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MI Chelverton European Select Fund – Monthly Manager Commentary – August 2019

MI Chelverton European Select Fund – Monthly Manager Commentary – August 2019

European markets were weaker in August. The on-off nature of trade talks and the ensuing tariff escalation between US and China dominated market sentiment. Markets remained volatile, but ultimately were down over the month. In this environment, it was again the less economically sensitive areas of the market which held up better, with Consumer Non-Durables, Healthcare and Utility names leading the outperformers, as the market continues to reward security and visibility over cyclicality.

The fund was also weaker over the month. On the positive side, Post NL, the Dutch postal services business was up strongly, as results confirmed its outlook and it also paid an interim dividend which many thought would have been foregone. Bayer also performed well over the month as it announced disposals of two non-core businesses, Animal healthcare and its chemical JV, Currenta. Strong share price performances also followed positive results from Novo Nordisk and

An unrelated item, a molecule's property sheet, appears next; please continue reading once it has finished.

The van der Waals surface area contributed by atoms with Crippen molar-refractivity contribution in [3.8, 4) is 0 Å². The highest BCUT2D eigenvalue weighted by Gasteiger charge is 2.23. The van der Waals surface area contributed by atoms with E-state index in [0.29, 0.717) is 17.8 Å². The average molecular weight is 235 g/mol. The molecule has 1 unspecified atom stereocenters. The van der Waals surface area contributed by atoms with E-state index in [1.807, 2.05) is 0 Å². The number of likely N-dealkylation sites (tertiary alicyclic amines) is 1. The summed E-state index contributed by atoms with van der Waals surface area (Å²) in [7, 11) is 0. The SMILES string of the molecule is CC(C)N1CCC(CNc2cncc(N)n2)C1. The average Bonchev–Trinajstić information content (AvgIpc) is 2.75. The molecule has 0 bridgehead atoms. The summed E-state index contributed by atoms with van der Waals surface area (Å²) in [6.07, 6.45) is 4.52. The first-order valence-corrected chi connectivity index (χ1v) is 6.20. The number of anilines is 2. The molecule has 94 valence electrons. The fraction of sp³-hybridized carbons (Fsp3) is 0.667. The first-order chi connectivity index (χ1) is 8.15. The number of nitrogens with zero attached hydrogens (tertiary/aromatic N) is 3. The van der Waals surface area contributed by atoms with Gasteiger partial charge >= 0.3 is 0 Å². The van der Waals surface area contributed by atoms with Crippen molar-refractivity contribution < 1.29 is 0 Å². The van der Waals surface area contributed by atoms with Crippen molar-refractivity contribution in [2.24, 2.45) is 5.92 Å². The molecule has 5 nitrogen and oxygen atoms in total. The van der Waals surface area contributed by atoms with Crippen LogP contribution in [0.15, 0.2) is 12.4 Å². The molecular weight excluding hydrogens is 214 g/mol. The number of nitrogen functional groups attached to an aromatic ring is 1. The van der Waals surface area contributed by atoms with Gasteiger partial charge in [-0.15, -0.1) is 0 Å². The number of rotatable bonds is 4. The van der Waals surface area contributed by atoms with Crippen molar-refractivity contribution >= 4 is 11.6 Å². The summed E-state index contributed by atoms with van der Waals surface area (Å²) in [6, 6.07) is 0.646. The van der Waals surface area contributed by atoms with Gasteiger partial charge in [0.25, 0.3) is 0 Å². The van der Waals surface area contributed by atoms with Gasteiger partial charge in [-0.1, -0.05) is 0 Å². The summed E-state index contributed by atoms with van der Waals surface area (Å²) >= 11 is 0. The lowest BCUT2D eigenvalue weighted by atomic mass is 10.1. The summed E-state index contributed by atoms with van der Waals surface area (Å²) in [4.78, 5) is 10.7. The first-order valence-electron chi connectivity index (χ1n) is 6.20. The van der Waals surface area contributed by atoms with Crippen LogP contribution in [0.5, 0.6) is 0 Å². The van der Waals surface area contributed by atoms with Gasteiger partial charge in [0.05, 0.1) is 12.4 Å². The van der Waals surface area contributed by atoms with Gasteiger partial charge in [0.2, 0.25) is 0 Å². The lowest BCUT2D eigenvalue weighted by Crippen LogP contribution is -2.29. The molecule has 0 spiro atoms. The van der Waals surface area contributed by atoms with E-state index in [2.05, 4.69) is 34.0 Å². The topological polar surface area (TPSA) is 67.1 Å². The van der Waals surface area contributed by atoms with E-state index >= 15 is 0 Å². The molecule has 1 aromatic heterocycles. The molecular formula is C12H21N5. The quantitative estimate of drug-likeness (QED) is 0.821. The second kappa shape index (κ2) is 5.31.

On the negative side, TKH, a technology company with products focussed on smart manufacturing, connectivity and vision and security, had lacklustre results which were taken poorly by the market, sending the shares lower. The investment case in TKH remains intact, though there was a degree of travel and arrive as regards the share price performance. Into strong share price appreciation over the preceding months, we had reduced the fund’s position in TKH, as the short-term valuation became more stretched. We will add to the position on any further weakness.

Also notably weak over the month was Banco Santander, with Brexit fears being compounded by issues in Latin America. With the company now trading at a significant discount to book value, we believe that the recent weakness is overdone and have added to our position.

The fund made one new purchase over the month. Valmet is a leading supplier of technologies, automation and services to the pulp/paper and energy industries. Following a recent pull-back in the share price, the valuation looks very attractive – a free cashflow yield approaching 8%, a dividend yield of 4% and good growth prospects driven largely by the services business which should be resilient to any general economic weakness. It also has an ungeared balance sheet.

We exited our holding in Bolsas y Mercados over the month. The investment has been disappointing, and although there remains a reasonable case to own the shares from a valuation perspective, prospects for growth appear limited, and it was felt that better opportunities lay elsewhere.